Another issue is what it says about the health of society when sexual services are advertised so freely in the press and on the internet. All the research shows that the great majority of men who use the services of prostitutes are either married or in stable relationships. Think of the cost to our society of relationships that are so unstable and immature that all this is going on. The cost is enormous. Should we not be trying to go back a bit to look at what is fuelling this demand? What is happening in the upbringing of boys and young men so that, when they grow up and become older, they patronise this kind of industry?
Advertising, if it is allowed, normalises that kind of behaviour. It normalises being able to buy a woman for sex in a very unequal power relationship. There is nothing equal about it. To allow advertising normalises buying a woman for sex.
Also at the conference on Saturday, I was with a woman, a former prostitute, who talked very movingly about being drawn into a world of fantasy. People who respond to the adverts come into a world of fantasy. She said: “The tragedy was, nobody asked the right question about me. They just wanted me to play along with a fantasy world that everybody thought was fine”. Underneath, she was hurting, she was heartbroken, she was frightened, she was being abused, but nobody asked the right question. Is it mature and right to allow human beings to escape into these fantasy worlds at such terrible cost to fellow human beings?
My last point, on which the Minister may want to comment, is that a lot of this advertising is enabling organised crime to flourish. We need to look at the link between organised crime and advertising for illegal activities to take place. I hope that we will support the Bill.
My Lords, I start by saying that I totally share the horror of the noble Lord, Lord McColl, and the whole House, at the ideas of violence, exploitation—I think that he had in mind living off immoral earnings—intimidation and, although he did not mention it, rape, having sexual intercourse without consent. These are real horrors. We have pretty strong laws against them with pretty strong penalties, but if the noble Lord can make out a case to strengthen the penalties or enforcement, I may well be with him. I do not think that he has made a case that the solution is to criminalise prostitution itself. I am quite certain that he has not made a case that the right way to criminalise prostitution is to do it on the back of this Bill, which is ostensibly about something else.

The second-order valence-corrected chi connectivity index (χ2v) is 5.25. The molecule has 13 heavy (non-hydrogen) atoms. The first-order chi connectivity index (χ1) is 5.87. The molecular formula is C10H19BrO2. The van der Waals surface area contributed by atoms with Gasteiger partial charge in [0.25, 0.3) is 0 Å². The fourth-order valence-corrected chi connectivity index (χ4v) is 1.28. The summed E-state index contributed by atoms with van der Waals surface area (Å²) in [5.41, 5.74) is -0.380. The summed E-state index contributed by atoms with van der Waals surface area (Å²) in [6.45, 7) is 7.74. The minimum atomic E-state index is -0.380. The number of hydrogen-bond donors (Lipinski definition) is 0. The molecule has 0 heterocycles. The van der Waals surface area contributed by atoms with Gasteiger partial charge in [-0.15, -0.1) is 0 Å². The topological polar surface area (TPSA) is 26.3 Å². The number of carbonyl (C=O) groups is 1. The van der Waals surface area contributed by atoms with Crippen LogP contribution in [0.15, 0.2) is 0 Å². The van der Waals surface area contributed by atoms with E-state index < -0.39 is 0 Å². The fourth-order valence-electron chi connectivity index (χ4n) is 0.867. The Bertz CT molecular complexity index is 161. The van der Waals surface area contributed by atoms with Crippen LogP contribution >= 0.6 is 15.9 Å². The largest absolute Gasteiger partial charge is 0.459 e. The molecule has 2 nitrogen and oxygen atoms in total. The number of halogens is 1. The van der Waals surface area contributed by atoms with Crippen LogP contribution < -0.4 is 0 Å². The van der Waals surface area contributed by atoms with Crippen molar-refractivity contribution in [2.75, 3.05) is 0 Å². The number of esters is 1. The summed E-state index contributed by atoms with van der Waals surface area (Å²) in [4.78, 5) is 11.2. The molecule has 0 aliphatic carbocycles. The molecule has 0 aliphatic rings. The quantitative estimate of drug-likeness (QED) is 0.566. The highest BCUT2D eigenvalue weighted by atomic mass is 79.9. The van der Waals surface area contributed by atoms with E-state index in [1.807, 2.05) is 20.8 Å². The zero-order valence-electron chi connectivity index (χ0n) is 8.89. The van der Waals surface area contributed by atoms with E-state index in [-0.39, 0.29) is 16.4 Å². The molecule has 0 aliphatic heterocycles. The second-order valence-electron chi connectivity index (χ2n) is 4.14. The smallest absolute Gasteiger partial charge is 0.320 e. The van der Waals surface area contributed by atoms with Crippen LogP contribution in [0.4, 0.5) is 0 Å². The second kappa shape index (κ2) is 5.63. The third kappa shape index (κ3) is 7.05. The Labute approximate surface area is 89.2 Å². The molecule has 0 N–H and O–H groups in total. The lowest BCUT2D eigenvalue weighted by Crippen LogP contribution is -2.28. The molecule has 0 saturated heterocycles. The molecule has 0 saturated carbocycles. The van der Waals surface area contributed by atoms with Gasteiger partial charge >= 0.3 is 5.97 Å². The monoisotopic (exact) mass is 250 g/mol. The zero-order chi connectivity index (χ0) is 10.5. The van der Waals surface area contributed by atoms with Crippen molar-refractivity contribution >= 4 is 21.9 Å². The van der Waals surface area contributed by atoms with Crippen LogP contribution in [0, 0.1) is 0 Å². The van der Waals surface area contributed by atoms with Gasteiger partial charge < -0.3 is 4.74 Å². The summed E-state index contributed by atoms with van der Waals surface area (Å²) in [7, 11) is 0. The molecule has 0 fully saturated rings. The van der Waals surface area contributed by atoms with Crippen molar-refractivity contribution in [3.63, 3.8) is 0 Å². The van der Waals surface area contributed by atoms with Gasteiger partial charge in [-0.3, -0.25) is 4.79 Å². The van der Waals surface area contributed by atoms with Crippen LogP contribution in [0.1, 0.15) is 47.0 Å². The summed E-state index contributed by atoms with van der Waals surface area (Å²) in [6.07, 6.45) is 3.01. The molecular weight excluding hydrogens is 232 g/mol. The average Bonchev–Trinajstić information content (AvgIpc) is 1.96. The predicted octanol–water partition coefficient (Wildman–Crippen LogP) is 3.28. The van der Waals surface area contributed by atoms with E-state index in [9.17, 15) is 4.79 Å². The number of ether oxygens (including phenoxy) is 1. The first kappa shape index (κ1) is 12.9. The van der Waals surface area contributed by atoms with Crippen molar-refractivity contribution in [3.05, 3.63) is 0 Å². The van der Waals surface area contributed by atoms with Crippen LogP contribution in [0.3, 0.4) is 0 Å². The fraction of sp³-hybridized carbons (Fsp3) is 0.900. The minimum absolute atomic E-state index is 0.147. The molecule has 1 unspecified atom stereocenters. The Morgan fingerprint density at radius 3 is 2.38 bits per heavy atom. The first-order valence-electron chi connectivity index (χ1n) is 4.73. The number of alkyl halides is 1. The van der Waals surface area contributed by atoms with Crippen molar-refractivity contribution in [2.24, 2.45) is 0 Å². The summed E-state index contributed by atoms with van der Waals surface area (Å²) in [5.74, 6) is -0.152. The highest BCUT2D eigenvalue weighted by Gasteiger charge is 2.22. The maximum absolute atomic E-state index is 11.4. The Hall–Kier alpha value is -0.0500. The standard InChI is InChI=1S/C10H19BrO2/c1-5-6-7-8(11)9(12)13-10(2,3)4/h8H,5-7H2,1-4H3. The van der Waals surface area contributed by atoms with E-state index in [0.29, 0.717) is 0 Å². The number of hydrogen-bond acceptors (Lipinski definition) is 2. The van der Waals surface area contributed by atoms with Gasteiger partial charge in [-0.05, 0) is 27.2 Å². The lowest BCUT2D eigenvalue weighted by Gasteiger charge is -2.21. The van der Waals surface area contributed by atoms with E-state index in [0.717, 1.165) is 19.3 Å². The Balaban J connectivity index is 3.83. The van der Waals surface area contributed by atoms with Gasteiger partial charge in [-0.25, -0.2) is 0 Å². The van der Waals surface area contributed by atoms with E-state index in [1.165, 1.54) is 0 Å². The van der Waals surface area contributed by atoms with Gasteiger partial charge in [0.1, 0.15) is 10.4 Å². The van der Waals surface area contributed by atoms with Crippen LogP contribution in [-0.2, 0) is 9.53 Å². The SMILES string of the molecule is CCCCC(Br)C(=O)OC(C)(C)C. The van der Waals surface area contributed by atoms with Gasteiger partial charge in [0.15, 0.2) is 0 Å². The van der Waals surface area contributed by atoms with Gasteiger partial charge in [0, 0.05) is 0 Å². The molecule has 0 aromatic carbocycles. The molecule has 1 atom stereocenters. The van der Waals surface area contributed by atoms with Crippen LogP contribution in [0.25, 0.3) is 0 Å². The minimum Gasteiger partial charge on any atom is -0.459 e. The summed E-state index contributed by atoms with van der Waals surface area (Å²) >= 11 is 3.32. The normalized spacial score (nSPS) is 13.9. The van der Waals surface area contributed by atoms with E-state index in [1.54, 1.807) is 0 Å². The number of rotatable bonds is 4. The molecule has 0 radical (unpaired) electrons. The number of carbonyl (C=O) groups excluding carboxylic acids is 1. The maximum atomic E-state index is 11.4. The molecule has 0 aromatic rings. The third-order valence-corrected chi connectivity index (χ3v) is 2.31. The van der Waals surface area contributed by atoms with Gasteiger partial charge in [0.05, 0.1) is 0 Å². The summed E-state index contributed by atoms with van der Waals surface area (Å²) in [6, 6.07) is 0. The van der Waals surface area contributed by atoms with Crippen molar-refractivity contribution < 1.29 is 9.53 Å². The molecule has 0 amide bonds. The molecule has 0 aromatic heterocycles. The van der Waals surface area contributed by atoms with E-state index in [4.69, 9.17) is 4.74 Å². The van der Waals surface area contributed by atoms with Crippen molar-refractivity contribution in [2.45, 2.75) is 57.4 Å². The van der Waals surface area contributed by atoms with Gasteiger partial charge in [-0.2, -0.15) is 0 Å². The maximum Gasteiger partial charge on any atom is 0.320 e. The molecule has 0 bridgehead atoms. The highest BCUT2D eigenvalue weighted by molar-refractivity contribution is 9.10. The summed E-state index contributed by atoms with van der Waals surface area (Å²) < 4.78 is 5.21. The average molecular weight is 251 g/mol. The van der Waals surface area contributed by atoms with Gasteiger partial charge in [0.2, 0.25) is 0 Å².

In my view, legislation should always be open, overt, frank and transparent. It should not be carried surreptitiously, casually on the back of some other Bill. It is very important that the whole House, the other place and the public have a chance to think through the long-term consequences of new legislation, particularly radical legislation of the kind that the noble Lord proposed in his introductory speech, which is criminalising prostitution itself. A lot of perverse consequences would flow from that. The noble Lord shakes his head, but we must be in a position to consider those consequences specifically in relation to the proposal that he has now made to the House to abolish prostitution, not the proposal in the paper that he has put forward, the Bill, which is simply to criminalise advertising for prostitution purposes. There is a lack of frankness in that approach of which I strongly disapprove.
My view about legalising or criminalising prostitution is, above all, based on a fundamental principle, which is that set out so lucidly by JS Mill 150 years ago, which I think is dear to the hearts of everybody who believes in freedom. That is that the state should not restrict the freedom of any citizen except to the extent required to protect the freedom of others. It flows directly from that that acts in private between consenting adults are no concern of the state or of the law. You violate that principle at your peril.
I recognise that virtuous and respectable people, in the interests of reforming society, as they see it, are always trying to encroach on that principle. The worst case was the introduction of the legislation in the 1880s criminalising homosexuality, which continued on our statute book for 80 years. In my view, we should never have violated that principle. I would be against it even if the pragmatic arguments ran in the other direction, but actually, I see several pragmatic arguments which run very much against the idea of criminalising prostitution. In the time I have, I will mention just three.
One is a definitional problem, whether it has to be dealt with by Parliament or by the judiciary in the courts. I fear that it does not sound very romantic or edifying to say so, but I suspect that quite a lot of relationships—far more than we like to think—have some element of material interest in them. It would be extremely difficult to decide whether the material or monetary interest was decisive in one particular case. The law would make an awful fool of itself if it specified that if you hire someone for sex for a night or a weekend, you are committing a criminal offence, but if the relationship, including the financial relationship, continued for months or years, you are not—in other words, that a crime, if continued long enough or repeated frequently enough, ceases to be a crime. That would be a novel jurisprudential notion.